I have always looked up to Paralympic legend Brian McKeever — in addition to becoming Canada’s most decorated Paralympian, he was able to qualify for both the Olympic and Paralympic Games. He gives all Paralympic athletes hope for equality, and allows us to dream. I think it is important to set big dreams in order to push our threshold on the training and playing field. Competing in both Games is something I have always wanted to do.
I began to compete in local Kids of Steel races in B.C. and Alberta. I would do well on the swim and run, but I always got torched on the ride because my bike was about ten sizes too small. I had difficulty controlling the bike due to my lack of grip strength, and I had poor posture from having two different arm lengths. I was introduced to some cycle specialists in Calgary, who adapted my bike so that I could safely ride and be balanced with one arm shorter than the other.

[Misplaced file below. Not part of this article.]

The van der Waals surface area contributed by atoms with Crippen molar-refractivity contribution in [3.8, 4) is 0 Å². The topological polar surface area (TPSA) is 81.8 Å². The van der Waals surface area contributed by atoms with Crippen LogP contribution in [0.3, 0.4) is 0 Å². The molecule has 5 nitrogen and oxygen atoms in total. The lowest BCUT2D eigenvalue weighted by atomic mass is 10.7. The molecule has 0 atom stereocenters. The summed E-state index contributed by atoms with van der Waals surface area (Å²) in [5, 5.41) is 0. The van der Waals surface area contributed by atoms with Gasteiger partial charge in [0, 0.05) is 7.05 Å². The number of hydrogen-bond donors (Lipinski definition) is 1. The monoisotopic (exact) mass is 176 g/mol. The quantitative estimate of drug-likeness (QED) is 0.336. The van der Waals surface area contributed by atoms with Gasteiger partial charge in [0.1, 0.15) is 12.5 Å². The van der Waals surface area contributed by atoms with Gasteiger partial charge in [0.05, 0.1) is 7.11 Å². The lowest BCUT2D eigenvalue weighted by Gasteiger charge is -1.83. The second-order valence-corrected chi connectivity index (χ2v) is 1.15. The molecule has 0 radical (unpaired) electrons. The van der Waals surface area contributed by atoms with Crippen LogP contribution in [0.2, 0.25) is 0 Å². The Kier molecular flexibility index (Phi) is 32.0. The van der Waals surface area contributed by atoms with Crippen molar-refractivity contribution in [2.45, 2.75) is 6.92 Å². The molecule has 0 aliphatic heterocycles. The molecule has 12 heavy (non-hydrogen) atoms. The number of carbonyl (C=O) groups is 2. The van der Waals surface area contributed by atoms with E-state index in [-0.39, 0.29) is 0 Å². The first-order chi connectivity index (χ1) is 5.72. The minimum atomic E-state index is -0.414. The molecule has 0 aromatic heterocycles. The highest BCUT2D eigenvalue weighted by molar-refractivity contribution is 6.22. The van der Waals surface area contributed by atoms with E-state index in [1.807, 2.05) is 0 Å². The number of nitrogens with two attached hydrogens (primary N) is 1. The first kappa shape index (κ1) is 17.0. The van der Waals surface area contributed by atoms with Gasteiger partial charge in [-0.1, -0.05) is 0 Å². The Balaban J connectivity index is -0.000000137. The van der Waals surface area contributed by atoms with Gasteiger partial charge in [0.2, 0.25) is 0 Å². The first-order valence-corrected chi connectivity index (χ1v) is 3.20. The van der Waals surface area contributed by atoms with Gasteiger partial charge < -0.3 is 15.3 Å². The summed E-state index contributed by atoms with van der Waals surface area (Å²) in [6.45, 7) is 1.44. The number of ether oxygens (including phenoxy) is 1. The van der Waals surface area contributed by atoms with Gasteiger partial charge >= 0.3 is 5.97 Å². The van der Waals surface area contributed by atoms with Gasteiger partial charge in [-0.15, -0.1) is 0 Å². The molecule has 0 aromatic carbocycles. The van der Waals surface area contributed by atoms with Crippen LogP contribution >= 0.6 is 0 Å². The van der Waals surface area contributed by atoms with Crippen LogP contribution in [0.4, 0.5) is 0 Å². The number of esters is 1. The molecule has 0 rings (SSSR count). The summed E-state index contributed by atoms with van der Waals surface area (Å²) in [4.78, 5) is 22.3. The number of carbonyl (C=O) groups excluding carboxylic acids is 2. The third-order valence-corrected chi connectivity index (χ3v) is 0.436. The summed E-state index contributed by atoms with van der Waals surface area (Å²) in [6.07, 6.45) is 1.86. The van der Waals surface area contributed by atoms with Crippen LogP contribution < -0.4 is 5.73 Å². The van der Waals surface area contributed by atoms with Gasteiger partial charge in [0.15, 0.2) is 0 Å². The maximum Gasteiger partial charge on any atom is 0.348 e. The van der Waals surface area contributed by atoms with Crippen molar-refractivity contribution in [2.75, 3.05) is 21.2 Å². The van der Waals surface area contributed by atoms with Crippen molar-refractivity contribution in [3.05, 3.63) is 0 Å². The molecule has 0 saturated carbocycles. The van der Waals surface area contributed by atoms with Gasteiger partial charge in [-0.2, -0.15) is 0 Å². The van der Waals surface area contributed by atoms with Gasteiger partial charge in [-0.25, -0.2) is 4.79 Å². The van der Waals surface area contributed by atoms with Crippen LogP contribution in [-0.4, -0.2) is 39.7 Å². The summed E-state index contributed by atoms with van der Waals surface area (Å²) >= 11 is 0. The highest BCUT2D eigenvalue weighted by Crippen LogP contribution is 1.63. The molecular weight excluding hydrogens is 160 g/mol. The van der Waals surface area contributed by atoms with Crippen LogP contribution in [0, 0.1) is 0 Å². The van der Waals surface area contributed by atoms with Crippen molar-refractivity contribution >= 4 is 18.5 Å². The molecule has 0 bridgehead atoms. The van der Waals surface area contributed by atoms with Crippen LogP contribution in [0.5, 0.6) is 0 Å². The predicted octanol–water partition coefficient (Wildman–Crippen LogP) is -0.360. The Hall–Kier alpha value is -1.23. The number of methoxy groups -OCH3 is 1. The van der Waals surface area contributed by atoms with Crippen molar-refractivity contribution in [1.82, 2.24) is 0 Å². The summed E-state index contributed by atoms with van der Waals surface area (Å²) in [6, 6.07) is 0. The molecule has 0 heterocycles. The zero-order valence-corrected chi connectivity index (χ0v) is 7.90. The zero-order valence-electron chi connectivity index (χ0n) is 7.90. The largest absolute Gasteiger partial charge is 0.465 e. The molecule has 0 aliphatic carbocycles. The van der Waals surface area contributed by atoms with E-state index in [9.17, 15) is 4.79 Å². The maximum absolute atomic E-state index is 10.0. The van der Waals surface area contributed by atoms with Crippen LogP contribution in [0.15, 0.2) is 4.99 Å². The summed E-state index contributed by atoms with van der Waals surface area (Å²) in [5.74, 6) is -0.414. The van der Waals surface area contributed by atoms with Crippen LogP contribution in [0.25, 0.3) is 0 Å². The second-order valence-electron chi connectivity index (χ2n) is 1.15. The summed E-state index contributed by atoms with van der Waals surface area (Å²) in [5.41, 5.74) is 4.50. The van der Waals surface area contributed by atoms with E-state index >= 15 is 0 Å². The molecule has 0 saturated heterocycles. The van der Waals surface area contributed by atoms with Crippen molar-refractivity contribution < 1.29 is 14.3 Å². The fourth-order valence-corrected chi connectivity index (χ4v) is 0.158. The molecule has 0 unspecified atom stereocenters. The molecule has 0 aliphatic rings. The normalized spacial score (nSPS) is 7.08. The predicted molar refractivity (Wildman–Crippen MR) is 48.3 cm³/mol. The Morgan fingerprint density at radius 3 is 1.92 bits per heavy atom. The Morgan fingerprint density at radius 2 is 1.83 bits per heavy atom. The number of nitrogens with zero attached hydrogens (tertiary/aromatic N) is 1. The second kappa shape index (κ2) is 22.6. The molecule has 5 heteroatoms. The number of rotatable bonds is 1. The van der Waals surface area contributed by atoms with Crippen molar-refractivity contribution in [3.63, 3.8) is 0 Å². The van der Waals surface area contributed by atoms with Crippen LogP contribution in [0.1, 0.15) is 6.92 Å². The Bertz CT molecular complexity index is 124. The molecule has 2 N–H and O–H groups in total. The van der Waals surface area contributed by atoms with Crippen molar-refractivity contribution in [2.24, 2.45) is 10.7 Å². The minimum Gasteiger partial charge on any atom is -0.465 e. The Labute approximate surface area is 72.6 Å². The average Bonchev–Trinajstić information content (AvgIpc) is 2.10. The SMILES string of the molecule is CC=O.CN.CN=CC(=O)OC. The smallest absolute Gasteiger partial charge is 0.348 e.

Taking the sport seriously
Triathlon was more of a side sport for me until 2013, when they announced the 2016 Paralympic Games in Rio would feature triathlon. I knew I had a legitimate shot, so I began to train more seriously and became more invested in the sport.